Best Tournament Practices

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Re: Best Tournament Practices

Postby Disc Golf Live » Fri Nov 11, 2011 8:43 am

Chuck Kennedy wrote: If not for 2012 but hopefully by 2013, players will be allowed to use smartphones with GPS and rangefinders to determine distance to pins during rounds.


Sounds like a speed-of-play nightmare in the making, if you ask me.
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Re: Best Tournament Practices

Postby Chuck Kennedy » Fri Nov 11, 2011 9:20 am

Nope. Players would still need to make their measurements before it's their turn along with their 30 seconds to throw.
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Re: Best Tournament Practices

Postby veganray » Fri Nov 11, 2011 9:23 am

Yep. If every player took the allowed 30 seconds between each shot, it would, indeed, be a speed-of-play nightmare. This proposal will encourage players to do just that.
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Re: Best Tournament Practices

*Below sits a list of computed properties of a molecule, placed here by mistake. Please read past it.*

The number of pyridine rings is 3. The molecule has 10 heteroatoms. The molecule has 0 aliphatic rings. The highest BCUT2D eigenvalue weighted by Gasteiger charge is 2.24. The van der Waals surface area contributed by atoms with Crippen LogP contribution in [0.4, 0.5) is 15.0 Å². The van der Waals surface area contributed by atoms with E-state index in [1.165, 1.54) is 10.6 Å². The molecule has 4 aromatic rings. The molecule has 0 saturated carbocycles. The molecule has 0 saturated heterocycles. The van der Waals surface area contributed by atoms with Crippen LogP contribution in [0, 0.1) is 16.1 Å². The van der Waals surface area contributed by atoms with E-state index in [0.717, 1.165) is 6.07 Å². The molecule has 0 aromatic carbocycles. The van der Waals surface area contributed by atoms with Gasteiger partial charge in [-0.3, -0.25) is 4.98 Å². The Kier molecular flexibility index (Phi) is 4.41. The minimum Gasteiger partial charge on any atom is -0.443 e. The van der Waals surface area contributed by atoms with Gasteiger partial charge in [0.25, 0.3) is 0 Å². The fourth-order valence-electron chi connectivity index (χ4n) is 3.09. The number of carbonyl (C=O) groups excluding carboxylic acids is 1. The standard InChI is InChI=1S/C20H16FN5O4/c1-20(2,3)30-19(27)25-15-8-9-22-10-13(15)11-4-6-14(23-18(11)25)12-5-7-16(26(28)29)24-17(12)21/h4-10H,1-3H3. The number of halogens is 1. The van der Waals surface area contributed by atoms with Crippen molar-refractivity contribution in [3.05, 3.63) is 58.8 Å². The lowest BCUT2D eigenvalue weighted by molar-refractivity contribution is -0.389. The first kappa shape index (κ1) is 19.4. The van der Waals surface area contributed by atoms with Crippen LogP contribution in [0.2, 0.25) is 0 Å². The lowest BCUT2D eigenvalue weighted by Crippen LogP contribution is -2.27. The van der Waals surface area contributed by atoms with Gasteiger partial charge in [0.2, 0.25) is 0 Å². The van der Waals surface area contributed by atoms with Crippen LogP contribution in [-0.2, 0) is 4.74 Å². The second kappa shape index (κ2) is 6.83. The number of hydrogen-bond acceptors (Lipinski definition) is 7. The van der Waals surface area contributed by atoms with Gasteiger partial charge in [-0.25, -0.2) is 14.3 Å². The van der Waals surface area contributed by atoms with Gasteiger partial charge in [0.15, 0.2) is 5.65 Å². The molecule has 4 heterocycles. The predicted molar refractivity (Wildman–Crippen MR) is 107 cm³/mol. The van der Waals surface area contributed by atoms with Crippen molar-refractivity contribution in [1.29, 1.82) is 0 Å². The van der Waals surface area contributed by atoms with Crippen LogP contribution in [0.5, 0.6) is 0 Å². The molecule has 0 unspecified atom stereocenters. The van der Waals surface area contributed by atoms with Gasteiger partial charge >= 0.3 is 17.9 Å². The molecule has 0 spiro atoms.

Postby Chuck Kennedy » Fri Nov 11, 2011 11:11 am

If scoring apps are allowed during tournament play it would be difficult to monitor and disallow GPS apps from also being used. So dealing with it is coming whether we like it or not. There are players who currently take more than their allotted 30 seconds as it is. Once rangefinders and GPS apps are allowed, it may actually reduce time because more players will be monitoring 30 seconds than they did before. I didn't use to carry a watch. Now I have a stopwatch app on my iPod Touch and have monitored 30 seconds sometimes and 3 minutes for lost disc all the time when I'm carrying it.
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Re: Best Tournament Practices

Postby Mark Ellis » Sat Nov 12, 2011 7:17 am